Note: This article contains a great description of how many accidents and injuries are caused merely by subsequent cars arriving to the scene of an accident and either gawking at the accident scene, or driving recklessly around the accident scene. This endangers accident victims, emergency personnel, and innocent motorists who are driving properly. These reckless and indifferent motorists are breaking traffic laws when they commit these acts and they will easily be held liable for any injuries they inflict – especially since emergency personnel witnesses trying to save lives make great witnesses in any subsequent civil case. – John H. Bryan, West Virginia car accident attorney.
From the Beckley Register-Herald:
Police: Driver impatience can lead to more accidents
Amelia A. Pridemore
Oak Hill police handled a four-vehicle accident last Thursday afternoon, but while the wrecked cars were cleared from the scene, far worse damage from a resulting traffic jam remained on U.S. 19.
After the “chain-reaction,” multi-vehicle rear-end crash at the Greentown Road exit, about 30 to 40 motorists plowed across the grassy, muddy U.S. 19 median to get into the cleared northbound lanes, Lt. C.N. Williams said. Reportedly, at least one driver wound up stuck. Tire tracks and mud were found in the median throughout the approximately one-mile backup site.
Other drivers resorted to driving backward on entrance ramps, Williams said.
Traffic jams often result from vehicle accidents, but police say impatient motorists often make matters worse. Their extreme methods of trying to find a way out of traffic sometimes cause even more accidents, and those drivers put themselves, other motorists and emergency responders at risk.
Patrolman 1st Class C.A. Young said traffic jams ensue after almost every car accident and drivers automatically want to find a way out. That happens both on U.S. 19 and city streets.
Driving through the U.S. 19 median, he said, is especially dangerous because of the 55 mph speed limit in the city limits.
“It takes time to get turned around, get up to speed and not get hit,” he said.
Any time U.S. 19 is partly or totally closed, an Oak Hill officer besides the one investigating the accident will be sent to the scene to monitor the traffic for risky motorist behavior, Young said. The Fayette County Sheriff’s Department will often back them up. But even having police officers in fully marked cruisers at the scene does not stop some drivers.
“The drivers don’t seem to pay attention to us more than they do anyone else,” Young said.
Officers responding to wrecks and other calls on U.S. 19 are often put at risk, Young said. A relatively new state law requires motorists to move into the left lane or sharply decrease speed if a police officer is stopped off the roadway. Despite that, officers find themselves nearly struck by vehicles often.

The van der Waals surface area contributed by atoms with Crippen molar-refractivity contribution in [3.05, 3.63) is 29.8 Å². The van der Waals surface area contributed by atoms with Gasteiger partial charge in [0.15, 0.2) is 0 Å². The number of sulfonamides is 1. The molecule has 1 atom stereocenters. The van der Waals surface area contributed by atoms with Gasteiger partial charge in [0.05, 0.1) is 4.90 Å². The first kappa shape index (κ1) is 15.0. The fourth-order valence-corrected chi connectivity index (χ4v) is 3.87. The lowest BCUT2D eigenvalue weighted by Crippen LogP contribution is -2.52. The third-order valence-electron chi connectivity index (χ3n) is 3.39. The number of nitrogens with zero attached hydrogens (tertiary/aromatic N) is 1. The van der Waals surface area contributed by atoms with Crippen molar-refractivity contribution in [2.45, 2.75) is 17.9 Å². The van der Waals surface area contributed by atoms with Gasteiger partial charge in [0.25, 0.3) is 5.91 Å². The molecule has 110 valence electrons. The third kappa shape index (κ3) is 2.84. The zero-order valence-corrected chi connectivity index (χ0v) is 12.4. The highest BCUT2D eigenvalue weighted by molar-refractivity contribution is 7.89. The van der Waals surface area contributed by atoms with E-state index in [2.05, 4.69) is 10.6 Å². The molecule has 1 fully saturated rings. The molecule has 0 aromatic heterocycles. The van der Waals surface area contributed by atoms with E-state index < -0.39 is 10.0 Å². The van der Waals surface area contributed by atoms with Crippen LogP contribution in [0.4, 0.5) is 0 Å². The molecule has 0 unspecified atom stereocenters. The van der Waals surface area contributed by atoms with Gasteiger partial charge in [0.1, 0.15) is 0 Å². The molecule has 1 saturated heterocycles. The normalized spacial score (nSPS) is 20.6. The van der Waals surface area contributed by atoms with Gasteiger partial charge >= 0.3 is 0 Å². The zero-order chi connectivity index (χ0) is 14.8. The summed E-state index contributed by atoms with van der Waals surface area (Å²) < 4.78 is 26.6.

“On 19, we can be doing a traffic stop, wreck or assisting a disabled motorist,” Young said. “Officers are nearly hit.
“We will stop and see if someone needs help, and cars just fly past us.”
U.S. 19 is not the only roadway where officers see such problems. State Police Trooper 1st Class R.T. Stinson said drivers on the West Virginia Turnpike will also go to extreme and illegal methods of avoiding traffic jams. Besides driving through medians and the wrong way on ramps, people will often drive through emergency lanes, he noted.
“Let emergency workers do their jobs,” he said. “Eventually, traffic will clear enough for one lane to reopen and traffic will get moving.”
Stinson estimated subsequent accidents occur about 50 percent of the time. From his experience, a lot of the drivers are simply not paying attention.
“They’re on their cell phones, eating — then they come into slower traffic from an accident and crash into the back of a car,” Stinson said. “One woman was driving with her knees, putting her makeup on.”
Sometimes, gawking causes accidents, he said. He was once helping a motorist whose vehicle broke down. Someone was rubber-necking and caused a multi-vehicle rear-end crash.
Like Young, Stinson said turnpike troopers are often nearly struck while responding to accidents and other calls, even though the Parkways Authority has posted several signs reminding motorists of the “move-over” law.
“We’ve almost been hit several times while doing our jobs out here,” he said.
Both Young and Stinson said driving in medians, U-turns, going the wrong way on exit ramps and driving in emergency lanes are illegal, and motorists can be cited. Young noted someone can be charged with destruction of state property for damaging a median.
But when an officer is tied up with an accident investigation, enforcement becomes difficult, especially when so many drivers are breaking the law at the same time, according to both.
Stinson said unless the actions of other motorists are clearly more life-threatening than the accident, an officer must focus on the investigation. He likened the situation to playing in a basketball game.
“The crowd is cheering, but you’re having to focus on that foul shot,” he said. “That’s what a traffic investigation is like. You have to concentrate and keep everyone safe as possible. You don’t catch everyone.”